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Tickets to Terror
Mother Teresa’s kind words have given comfort and hope to thousands of forsaken souls in the gutters of Calcutta. But there was no consoling Toronto. Not even the famed woman of peace could ease the grief suffered by the families of the victims of the horrendous Air India tragedy.
She tried, though, in her gentle, almost inaudible voice. It was Monday, 24 June. The Nobel Laureate was speaking in Toronto, her kind face etched with lines of age, the hands she held in front of her pitifully thin as she talked to the city which had suffered the biggest losses. Forgive, said the angel of mercy. Don’t hold bitterness in your heart. But even the woman of God knew that day that a Jumbo jet doesn’t just fall out of the sky like a stone without good reason. It wasn’t an act of God – that was certain.
Her words were falling on the ears of people who were in a daze. What could you say to Yogesh Paliwal about his son Mukul? What could you say to Perviz Madon about why Sam hadn’t reached Bombay for his birthday? Or to Mehnga Singh in Vancouver about why fate had snatched away his daughter Sukhwinder and grandchildren Parminder and Kuldip?
‘We must pray that the families will be able to forgive,’ she mother Teresa quietly. ‘They must forgive without allowing the bitterness or the anger to destroy the peace in their hearts.’
Mother Teresa sensed that there would be a need for forgiveness. The media was already blaring around the world that sabotage was the likely cause of the Air India disaster. But each newspaper had a different story. Some said the bombs came from Toronto. Others said Vancouver. But the pundits all agreed that it was too much of a coincidence that the Narita blast and the Kanishka disaster had occurred within an hour of each other and that both planes involved had originated from Canadian soil.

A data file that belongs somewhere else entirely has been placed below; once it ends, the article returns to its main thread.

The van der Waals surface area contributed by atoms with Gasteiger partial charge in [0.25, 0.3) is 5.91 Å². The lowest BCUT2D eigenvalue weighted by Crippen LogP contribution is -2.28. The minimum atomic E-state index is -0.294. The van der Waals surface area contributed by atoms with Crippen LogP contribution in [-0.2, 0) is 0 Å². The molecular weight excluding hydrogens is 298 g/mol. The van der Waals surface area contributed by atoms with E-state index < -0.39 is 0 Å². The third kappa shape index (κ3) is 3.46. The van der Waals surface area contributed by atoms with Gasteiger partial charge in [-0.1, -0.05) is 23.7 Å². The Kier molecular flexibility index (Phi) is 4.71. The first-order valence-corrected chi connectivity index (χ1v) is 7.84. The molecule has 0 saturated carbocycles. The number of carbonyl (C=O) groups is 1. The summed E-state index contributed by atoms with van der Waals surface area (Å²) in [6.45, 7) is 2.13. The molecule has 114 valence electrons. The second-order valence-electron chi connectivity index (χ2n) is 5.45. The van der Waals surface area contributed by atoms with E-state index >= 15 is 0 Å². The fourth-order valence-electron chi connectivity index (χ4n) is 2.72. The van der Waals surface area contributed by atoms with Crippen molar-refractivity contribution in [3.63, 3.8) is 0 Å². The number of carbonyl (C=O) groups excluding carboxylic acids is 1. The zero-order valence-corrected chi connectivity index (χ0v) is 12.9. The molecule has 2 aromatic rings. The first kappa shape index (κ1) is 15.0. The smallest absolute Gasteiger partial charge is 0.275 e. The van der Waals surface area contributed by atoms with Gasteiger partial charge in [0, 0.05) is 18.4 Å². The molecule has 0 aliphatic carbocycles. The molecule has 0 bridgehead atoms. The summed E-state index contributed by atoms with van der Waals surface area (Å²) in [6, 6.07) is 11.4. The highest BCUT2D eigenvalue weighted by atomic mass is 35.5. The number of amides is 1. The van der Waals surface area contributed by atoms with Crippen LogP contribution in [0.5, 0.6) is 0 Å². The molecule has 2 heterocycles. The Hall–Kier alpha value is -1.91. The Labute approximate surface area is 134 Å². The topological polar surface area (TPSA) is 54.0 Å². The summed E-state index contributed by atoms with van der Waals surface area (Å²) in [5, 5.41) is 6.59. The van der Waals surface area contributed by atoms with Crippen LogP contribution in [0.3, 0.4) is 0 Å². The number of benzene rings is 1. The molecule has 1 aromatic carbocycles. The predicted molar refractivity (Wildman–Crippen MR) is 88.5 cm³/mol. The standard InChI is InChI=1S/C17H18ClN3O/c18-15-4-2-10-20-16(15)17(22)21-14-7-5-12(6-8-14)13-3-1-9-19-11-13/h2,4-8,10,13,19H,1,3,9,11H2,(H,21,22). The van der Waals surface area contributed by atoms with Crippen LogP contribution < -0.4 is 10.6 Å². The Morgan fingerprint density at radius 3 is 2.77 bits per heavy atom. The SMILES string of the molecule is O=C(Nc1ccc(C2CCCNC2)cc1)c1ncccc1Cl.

But no matter how it had happened, explanations weren’t going to help Yogesh Paliwal and Perviz Madon. Their anguish was too much to bear. Nothing made sense.
All they wanted to know at this time was whether they would be able to have one last look at the bodies of their loved ones. A team of pathologists headed by Cork doctor Cuimin Doyle were busy performing autopsies on the 131 victims found after the crash as relatives were arriving in the city en masse.
But in Cork, confusion reigned. The quiet seaside resort had been turned into a morgue and was besieged by crying relatives of the victims. Many of the families had been stranded in London, with Air India’s offer to fly them to Cork now in utter disarray. The airline couldn’t handle the logistics of such a tragedy. And even after the relatives arrived, many found that the bodies of their loved ones would not be released yet. All they could see were photographs for the moment.
The process of identification was slow and painful. A piece of familiar clothing, a document in a pocket, a driver’s license would give a clue. But the bodies were so brutally disfigured that mothers couldn’t tell if they were looking at their own children. And relatives who did find the bodies of their loved ones were the lucky ones. Many did not, far more than half of the victims were still unaccounted for.
Perviz Madon finally recognized the body of her husband who had promised to be with her for his birthday. Sam had to complete his journey. She would take his body to Bombay. Yogesh Paliwal stood at the seaside at Cork, staring at the horizon. He would not see the son who had kissed his feet and said goodbye. Shock and grief among the relatives had now turned to horror and anger. Who would blow innocent people out of the sky? Who could be so devious? So heartless?
Speculation does not solve the mystery of such a massive tragedy. Methodical and painstaking work had to be organized. Dozens of investigators had already begun to sift through tons of wreckage found floating around the coast of Ireland and brought ashore by rescue ships. More was washing ashore on the western coasts of Wales, Ireland and England, carried by strong ocean currents. A Canadian ship brought some of the wreckage to Halifax, Nova Scotia, while a Spanish ship took what it found to Madrid. On Monday, 24 June, a low-level search continued off the coast of Ireland involving merchant ships, Irish Navy vessels and US Air Force Chinook helicopters.
In India, on 23 June, H. S. Khola, the 43-year-old Director of Air Safety in the office of the chief of civil aviation had already been given his orders to head the probe of the worst disaster ever to affect an Indian commercial jetliner. Khola faced a massive task. His only choice was to split the various investigators from the countries involved into small study groups, each with a specific area of investigation amongst the various aspects of the doomed flight.